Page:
The Nebraska Department of Corrections is working to lower prison overcrowding by paroling up to 260 inmates in the next nine months.
The move will give prison officials a jump on lowering the department's request for funds -- something every state department and agency is looking at in the upcoming two-year budget.
The first of those inmates could leave prison in the next 20 to 30 days.
"It's no surprise that we need to make reductions, and significant reductions," said Corrections Director Bob Houston. "We have a very, very good start."
His department is moving ahead with budget reductions even if the state is unsure how much each department will be required to modify their budget requests.
Houston met with the Legislature's Judiciary Committee Friday to go over the plan. All of the Legislature's committees are meeting with departments that fall under their purview, which for the Judiciary Committee includes the courts, State Patrol, prisons, Crime Commission, parole board and the attorney general's office.
Each year, more than 300 inmates with one year or less to serve enter the prisons, and currently 100 percent of them serve their full sentences. By partnering with the parole board, the department could attempt to get more nonviolent offenders paroled by their eligibility date.
That would be one step in lowering the prison population, which has been running over capacity for a number of years. Recent statistics show nine facilities are slightly over the 140 percent capacity that by law triggers a notification to the governor.
Prisons were at 164 percent of capacity when the Tecumseh state prison was opened in 2001. Corrections officials know, however, that building another prison is not an option, even though the capacity is only three or four percentage points from where it was in 1997 when Tecumseh was funded.
Over the past decade, as politicians have gotten "tougher on crime," the Legislature has passed tougher sentencing laws and even created new crimes. Last year, it passed LB63, a wide-sweeping crime bill that enhanced penalties for offenses such as assaults and handgun or weapons possession and made producing graffiti a crime.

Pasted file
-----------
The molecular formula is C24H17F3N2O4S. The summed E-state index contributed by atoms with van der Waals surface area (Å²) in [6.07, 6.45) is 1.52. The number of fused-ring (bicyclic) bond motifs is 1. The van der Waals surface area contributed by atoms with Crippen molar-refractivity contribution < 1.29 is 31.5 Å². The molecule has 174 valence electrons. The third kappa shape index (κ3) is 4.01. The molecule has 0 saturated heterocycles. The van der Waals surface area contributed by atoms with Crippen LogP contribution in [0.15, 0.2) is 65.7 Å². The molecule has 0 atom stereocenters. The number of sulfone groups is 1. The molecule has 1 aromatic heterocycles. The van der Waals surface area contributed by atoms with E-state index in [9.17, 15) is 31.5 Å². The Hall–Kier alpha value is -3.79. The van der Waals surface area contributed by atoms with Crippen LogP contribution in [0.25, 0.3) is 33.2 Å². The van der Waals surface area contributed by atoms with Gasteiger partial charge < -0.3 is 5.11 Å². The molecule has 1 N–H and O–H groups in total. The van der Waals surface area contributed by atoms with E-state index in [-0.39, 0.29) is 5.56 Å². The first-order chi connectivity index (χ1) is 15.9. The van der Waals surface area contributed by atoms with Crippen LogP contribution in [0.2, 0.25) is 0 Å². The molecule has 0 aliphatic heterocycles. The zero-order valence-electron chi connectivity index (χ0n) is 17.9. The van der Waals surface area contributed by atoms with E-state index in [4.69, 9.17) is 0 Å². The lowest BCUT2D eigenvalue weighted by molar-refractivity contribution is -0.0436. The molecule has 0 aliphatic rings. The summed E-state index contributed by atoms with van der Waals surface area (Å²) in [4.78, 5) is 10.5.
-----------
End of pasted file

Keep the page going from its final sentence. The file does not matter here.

Capacity at seven prisons is higher than 140 percent. The Community Corrections Center in Lincoln is at 188.5 percent of capacity, and the Omaha Community Corrections Center at 183 percent.
Many of the inmates at those facilities are in work release, education release or work detail programs.
The Nebraska State Penitentiary, which houses a mixture of maximum, medium and minimum security inmates, is at 159 percent capacity.
Houston told the committee that programs at the facilities allow them to house more inmates safely.
Close to 4,500 people are in Nebraska prisons. Houston said dropping 100 inmates takes the pressure off the system, and dropping 160 more could enable the prisons to close a housing unit. That could lower the need for about 17 employees.
Every 150-160 inmates that leave saves the cost of another 15-21 employees, Houston said.
Lowering the population by 280 inmates would lower capacity to 126.5 percent and could result in closing two housing units and saving about $3 million.
Houston said that by beginning these efforts early, he hopes to avoid layoffs. The department has a high enough employee turnover rate -- 12 percent to 13 percent -- so as fewer workers are needed, everyone who wants to stay on should have a job.
The prisons employ about 1,200 uniformed corrections officers.
Officials would like to narrow the gap between the number of inmates housed in the prisons and the number on parole, 4,458 compared to 878.
They have instituted various programs to help inmates prepare for parole and be successful once they are out. Better classification of inmates, which is research-based, and better evaluation methods will add to the success, he said.
The department is offering some inmates short-term furloughs to help them establish housing and employment, the two biggest issues that determine successful parole.
It's also trying various programs to keep parolees from returning, including administering sanctions for parole violations in the community rather than returning violators to prison.
The two top concerns of senators about increasing the number of parolees were taxing community programs, such as mental health programs, and ensuring public safety with adequate supervision.
With the programs and safeguards being put in place, the public will be safe, Houston said. Many of those being released are in the lower risk group, sentenced to three years or less. And the department will increase the number of parole supervisors by moving correctional officers into those roles.
"What we're doing matches what a lot of states are doing as budgets go down," Houston said.
Reach JoAnne Young at 402-473-7228 or email@example.com.